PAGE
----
Another example is the firm Country Wide Financial, whose CEO, Angelo Mozilo made $500 million in dubious deals, plus a $140 million cash-out as he saw bankruptcy coming, and was eventually fined $67 million, no criminal charges. Not a bad result for him, but collateral damage for the losers (suckers). A Canadian consultant named Michael Pearson advised drug companies to cut research and development, instead buying up small drug companies, hiking their patented, critical meds to outlandish, predatory prices, running up the stock prices and selling, with the winning strategy, “We’ll be gone before the crash.” Going off on his own he bought up with borrowed money, a small drug company, merged with a larger, and over 8 years went on a buying binge which shot up stock prices, cooked the books, created billions on paper, and, when it fell apart, accepted an $11 million dollar severance package with his firing and presumably laughed all the way to his next venture. Many of the financial shenanigans leading to the 2008 disaster, were made possible by the undoing, in the 90s, of the Glass-Steagull act, and other regulations, designed to avoid risky investments like those that brought us the 1929 crash and depression. It was argued that this would jack up the creativity of our Wall Street geniuses. Indeed. Later the Dodd-Frank bill attempted to address “too big to fail” and other factors leading to the crash but the lobbyists moved in. Thirtysix hundred lobbyists made $483 million working for the financial industry that year and you can be sure this tax-deductible expenditure paid for itself. The 1935 Social Security legislation was 21 pages. Dodd-Frank was 848, much of it loopholes inserted to please lobbyists who no doubt showed their appreciation. Thus was it watered down and, more importantly, kept vague so that once it was being implemented at the agency level, the lobbyists could once again descend to have their influence. The public was so incensed though that the Consumer Financial Protection Bureau got in so it wasn’t a complete bust.
Speaking of lobbying, in a very competitive field for pernicious political behavior the gun lobby has to be up there at the top. They were able to stop a move to ban armor-piercing ammunition which of course would pierce police vests. You’d think that the traditional conservatism among police would get a little wake-up call from this, showing as it does whose interests are really served by that brand of politics.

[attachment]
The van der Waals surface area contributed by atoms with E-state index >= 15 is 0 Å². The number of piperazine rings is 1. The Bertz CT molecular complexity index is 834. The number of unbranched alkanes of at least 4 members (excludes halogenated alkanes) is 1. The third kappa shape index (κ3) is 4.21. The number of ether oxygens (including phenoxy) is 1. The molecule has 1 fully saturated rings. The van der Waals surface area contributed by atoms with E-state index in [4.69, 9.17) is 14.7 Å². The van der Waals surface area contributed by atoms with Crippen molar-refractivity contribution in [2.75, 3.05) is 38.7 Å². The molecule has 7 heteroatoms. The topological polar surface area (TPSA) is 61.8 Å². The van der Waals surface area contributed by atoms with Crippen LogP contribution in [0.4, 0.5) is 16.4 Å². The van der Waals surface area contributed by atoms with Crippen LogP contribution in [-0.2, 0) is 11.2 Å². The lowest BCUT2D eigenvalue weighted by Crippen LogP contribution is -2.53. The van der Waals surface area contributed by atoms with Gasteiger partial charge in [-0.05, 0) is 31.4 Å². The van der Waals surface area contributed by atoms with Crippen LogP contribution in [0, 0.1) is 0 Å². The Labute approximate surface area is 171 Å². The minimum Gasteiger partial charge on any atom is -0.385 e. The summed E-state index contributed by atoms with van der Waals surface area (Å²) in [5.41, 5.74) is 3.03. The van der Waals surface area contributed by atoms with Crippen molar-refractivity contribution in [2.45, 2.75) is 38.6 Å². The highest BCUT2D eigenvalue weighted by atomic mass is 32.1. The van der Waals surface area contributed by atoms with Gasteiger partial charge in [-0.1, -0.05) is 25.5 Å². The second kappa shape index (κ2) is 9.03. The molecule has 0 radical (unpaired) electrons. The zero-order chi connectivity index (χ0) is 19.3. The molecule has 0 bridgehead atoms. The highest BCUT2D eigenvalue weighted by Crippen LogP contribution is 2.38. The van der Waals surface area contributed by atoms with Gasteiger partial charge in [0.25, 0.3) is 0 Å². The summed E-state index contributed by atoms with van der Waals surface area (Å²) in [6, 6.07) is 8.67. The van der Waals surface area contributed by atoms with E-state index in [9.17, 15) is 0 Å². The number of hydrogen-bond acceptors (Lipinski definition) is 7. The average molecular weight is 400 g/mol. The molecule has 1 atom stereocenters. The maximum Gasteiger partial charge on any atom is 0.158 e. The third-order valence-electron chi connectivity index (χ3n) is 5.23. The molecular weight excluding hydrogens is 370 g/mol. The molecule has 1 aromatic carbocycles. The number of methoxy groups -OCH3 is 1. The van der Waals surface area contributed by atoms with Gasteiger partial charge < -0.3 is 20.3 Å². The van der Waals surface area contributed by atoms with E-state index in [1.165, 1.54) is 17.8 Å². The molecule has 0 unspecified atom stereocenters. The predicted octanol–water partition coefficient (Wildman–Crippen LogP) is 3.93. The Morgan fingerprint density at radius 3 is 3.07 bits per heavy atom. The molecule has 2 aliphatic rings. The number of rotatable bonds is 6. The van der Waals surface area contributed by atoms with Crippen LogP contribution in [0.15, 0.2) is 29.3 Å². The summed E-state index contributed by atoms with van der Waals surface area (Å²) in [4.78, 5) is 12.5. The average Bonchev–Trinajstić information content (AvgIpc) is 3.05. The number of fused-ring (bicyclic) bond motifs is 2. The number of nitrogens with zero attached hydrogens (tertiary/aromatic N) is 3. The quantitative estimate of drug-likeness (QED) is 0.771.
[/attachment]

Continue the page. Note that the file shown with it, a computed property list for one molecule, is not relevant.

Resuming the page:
Another important factor in the wealth transfer scheme we’ve been enjoying these last 50 years, were the money-is-speech decisions which gave business and wealthy individuals even more influence, ludicrously burying that fact in high-sounding rhetoric about free speech and “the people” needing information for democracy to work so limiting information from the always benevolent corporate sector, it was argued, violated the first amendment. Senators and representatives spend fully 70% of their time raising money for their reelection campaigns and of course they then owe “access” to their donars. The line of thought claiming that if the public were to finance elections then the politicians would owe the people not the corporations, is derided as a “radical”, even “socialist” intrusion on democracy. Let me put that in quotes, “democracy”.
A significant moment in this evolution was a Chamber of Commerce memo written by Lewis Powell which sounded the alarm about the threat to the U.S. economic system by unions and other subversive groups in the 60s, Ralph Nader for example. The memo went viral, energizing the “besieged” business sector, launching immense growth in the lobby profession. Powell later was appointed to the supreme court and many members of congress and other government officials found lucrative early or post- retirement careers in the profession (would objectivity be violated if I called this slimy?).
It strikes me how current Brill’s book is. A book of this depth and literal weight, it seems, would take a long time to write and be somewhat dated but he frequently refers to very recent events, in the Trump administration particularly. Despite a few instances where the author seems a bit naïve about the forces gathered here (he seems unaware of Jane Meyer’s assertion, in Dark Money, that the powers that be in the 30s put together a successful campaign to promote capitalism and demonize socialism in the public mind), the book is chock full of useful information and suggestions for draining the, ah… quaqmire. It would be an understatement to say that is a worthy project. Brill suggests that things have gotten so bad that there just might be an appropriate response in the form of, not left against right but “…everyone becoming personally accountable for what they do and share in their responsibility for the common good.” He lays out instances of this kind of thing already happening, providing a kind of hope in that and in his calling for more.==